Tip 4:  Avoid Blame

Avoid blaming others. For example, saying, “the lab always does this,” or blaming the system.

Tip 5:  Be Honest

Think about what you will say to the patient or family about what has happened. Honestly share the facts of the situation, as they are known, with the patient and family. But, resist the temptation to speculate beyond what you know for certain at this point.

Tip 6:  Try to Anticipate the Patient or Family’s Needs

Anticipating the patient’s and family’s needs and being prepared ahead of time, even practicing the conversation in role play, can be very helpful. Speak with an institutional coach or other resource and the team beforehand to anticipate potential questions and emotional reactions from the patient and family and how you might respond.

These tips are based on the “Guidelines and Tips for Disclosure and Apology Conversations” video narrated by Dr. Elaine Meyer in collaboration with OpenPediatrics

Posted in Disclosure and Apology

“Doctor, the Family is Here”: The Challenges of Communicating Difficult News in the Emergency Department

By Gabriela Toutin Dias, MSc

This was his first shift as an attending. Fresh out of emergency medicine training, he felt an overall sense of relief and satisfaction; it had been a good shift. As night fell, his thoughts increasingly turned to the moment he would arrive home, hug his wife and son and wind down. He was interrupted by a nurse; motor vehicle accident coming in, 17 year-old boy, multiple fractures, intubated at the scene, blood pressure dropping. He quickly stood up and made his way to the emergency room, it was go time.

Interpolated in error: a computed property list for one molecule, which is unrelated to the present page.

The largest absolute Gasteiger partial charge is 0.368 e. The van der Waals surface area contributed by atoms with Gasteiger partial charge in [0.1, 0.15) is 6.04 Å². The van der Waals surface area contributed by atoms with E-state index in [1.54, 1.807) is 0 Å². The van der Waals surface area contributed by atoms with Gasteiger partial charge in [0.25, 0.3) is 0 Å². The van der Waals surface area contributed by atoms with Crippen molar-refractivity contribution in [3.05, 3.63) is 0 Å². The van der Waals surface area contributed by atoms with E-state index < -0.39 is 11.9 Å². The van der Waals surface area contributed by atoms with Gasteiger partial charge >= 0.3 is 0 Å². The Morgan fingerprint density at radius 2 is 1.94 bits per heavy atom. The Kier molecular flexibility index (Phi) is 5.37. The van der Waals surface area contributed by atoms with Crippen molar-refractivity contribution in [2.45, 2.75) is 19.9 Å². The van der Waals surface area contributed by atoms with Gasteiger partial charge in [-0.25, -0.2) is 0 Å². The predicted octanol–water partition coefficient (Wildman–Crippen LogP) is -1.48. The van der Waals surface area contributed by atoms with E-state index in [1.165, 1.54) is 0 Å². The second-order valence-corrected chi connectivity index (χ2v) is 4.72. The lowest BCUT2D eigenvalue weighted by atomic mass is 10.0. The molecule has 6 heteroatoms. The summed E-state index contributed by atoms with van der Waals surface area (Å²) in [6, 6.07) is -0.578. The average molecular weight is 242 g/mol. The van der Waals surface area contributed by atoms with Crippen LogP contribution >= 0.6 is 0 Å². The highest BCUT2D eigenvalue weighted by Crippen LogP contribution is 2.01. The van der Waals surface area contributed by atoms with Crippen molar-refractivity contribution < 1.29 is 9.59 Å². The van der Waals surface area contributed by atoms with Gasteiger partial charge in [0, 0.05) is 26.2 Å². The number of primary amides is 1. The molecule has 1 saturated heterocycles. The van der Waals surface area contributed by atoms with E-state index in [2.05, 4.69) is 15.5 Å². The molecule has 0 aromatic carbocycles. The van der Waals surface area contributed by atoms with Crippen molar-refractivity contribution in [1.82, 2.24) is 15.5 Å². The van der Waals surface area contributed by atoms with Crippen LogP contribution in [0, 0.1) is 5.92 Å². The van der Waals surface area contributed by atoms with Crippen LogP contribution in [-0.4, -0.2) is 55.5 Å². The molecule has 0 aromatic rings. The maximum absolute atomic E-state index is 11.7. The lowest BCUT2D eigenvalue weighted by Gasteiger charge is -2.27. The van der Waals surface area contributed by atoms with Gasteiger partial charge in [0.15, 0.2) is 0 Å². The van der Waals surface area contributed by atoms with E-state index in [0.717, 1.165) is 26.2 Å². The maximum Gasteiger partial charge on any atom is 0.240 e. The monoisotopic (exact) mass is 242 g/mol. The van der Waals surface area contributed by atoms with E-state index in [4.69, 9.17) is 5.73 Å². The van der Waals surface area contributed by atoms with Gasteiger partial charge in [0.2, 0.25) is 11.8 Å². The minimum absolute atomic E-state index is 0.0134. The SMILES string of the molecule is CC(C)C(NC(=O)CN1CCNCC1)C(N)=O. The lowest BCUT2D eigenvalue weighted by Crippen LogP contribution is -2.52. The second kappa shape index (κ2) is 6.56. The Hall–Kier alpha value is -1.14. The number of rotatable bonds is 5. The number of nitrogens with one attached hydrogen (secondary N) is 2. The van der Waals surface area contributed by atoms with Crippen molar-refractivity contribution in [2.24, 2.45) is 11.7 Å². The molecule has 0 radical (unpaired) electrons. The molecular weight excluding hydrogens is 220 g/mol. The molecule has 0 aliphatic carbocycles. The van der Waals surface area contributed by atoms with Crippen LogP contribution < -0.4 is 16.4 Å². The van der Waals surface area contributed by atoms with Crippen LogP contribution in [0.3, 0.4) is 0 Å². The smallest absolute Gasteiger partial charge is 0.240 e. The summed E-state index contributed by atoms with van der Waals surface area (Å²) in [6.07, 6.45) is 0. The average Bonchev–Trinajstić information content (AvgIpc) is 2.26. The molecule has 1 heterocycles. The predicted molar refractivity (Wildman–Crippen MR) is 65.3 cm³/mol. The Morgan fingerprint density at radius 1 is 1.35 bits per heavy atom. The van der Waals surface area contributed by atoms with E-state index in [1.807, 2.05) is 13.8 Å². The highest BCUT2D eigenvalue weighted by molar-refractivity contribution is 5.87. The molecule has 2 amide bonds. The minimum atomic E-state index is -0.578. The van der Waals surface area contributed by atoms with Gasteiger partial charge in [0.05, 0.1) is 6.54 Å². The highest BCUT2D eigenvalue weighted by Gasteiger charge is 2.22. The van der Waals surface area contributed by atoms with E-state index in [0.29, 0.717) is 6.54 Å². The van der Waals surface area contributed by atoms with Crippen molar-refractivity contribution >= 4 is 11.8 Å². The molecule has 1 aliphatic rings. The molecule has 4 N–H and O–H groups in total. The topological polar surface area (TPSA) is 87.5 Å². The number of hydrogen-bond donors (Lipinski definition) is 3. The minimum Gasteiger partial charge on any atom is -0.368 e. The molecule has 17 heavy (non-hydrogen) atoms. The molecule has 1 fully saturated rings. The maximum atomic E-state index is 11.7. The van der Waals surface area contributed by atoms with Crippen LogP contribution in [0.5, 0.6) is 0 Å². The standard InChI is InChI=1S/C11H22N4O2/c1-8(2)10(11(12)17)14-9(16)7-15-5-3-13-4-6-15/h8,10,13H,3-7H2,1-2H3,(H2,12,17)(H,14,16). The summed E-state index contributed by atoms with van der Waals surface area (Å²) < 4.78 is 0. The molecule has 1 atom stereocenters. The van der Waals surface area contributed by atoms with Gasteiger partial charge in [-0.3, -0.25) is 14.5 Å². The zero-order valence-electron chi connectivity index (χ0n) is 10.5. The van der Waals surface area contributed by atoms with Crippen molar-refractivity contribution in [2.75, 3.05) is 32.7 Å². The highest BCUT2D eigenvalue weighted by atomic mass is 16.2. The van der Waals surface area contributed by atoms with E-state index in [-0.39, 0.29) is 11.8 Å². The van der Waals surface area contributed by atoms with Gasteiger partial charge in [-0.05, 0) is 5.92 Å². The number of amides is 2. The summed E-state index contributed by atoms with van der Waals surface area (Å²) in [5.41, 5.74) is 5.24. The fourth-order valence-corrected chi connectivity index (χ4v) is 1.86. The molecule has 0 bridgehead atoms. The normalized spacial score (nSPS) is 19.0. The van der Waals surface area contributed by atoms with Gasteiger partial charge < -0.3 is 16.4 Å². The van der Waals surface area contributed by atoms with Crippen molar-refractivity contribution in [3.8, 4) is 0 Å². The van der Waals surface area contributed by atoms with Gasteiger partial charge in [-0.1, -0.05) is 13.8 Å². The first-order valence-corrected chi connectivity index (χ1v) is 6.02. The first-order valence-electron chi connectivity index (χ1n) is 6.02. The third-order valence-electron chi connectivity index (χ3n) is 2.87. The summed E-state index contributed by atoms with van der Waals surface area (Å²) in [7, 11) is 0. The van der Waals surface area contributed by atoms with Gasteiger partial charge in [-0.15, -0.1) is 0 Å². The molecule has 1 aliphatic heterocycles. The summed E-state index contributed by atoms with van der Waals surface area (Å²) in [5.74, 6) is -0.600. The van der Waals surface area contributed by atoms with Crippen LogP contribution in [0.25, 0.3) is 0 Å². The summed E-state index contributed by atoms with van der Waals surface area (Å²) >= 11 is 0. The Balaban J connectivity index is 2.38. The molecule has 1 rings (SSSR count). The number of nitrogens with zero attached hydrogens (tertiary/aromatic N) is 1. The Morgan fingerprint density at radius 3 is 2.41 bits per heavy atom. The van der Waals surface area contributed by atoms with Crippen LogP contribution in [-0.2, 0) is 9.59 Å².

As the patient was rushed into the emergency room, the entire team was ready. In his mind, he read off a checklist of all the steps in assessing and managing a trauma case: airway, breathing, circulation, all the letters and acronyms clearly organized; he had seen this so many times and wondered if it should feel automatic by now. It didn’t. He was sweating, heart pounding in his chest. Severe trauma, young patient, he had to get this right; the odds were against him.

He could see all his team members focused and rapidly working their way to make sure this kid survived. He wondered if they were as worried as he was. In front of him, a text book case of hypovolemic shock and a Patriots jersey, his favorite team. Hands moved in a quick, almost orchestrated manner, lots of voices at the same time as he led the case and a palpable tension in the air; they had to move faster. Fluid, blood, voices in the room becoming louder. Cardiac arrest. He stepped up and quickly began compressions, he could not let this one go, he was too young and there was too much life ahead of him. He tried to push away images of his son, but they kept popping in his head. He had to focus, but as his arms became weaker, somebody took over. As he wiped the sweat from his face, he felt a sinking feeling in his stomach and took a step closer to the patient; he didn’t even know his name. He resumed compressions for what felt like a confusing mixture of time standing still and time flying past him; he was in a zone and all he could think of was saving his patient. Someone touched his shoulder and told him 50 minutes had gone by; they had to call it. Everything around him froze. As that person, kindly but firmly, removed his hands from the patient, an unfamiliar voice broke the silence in the room, “Doctor, the family is here”.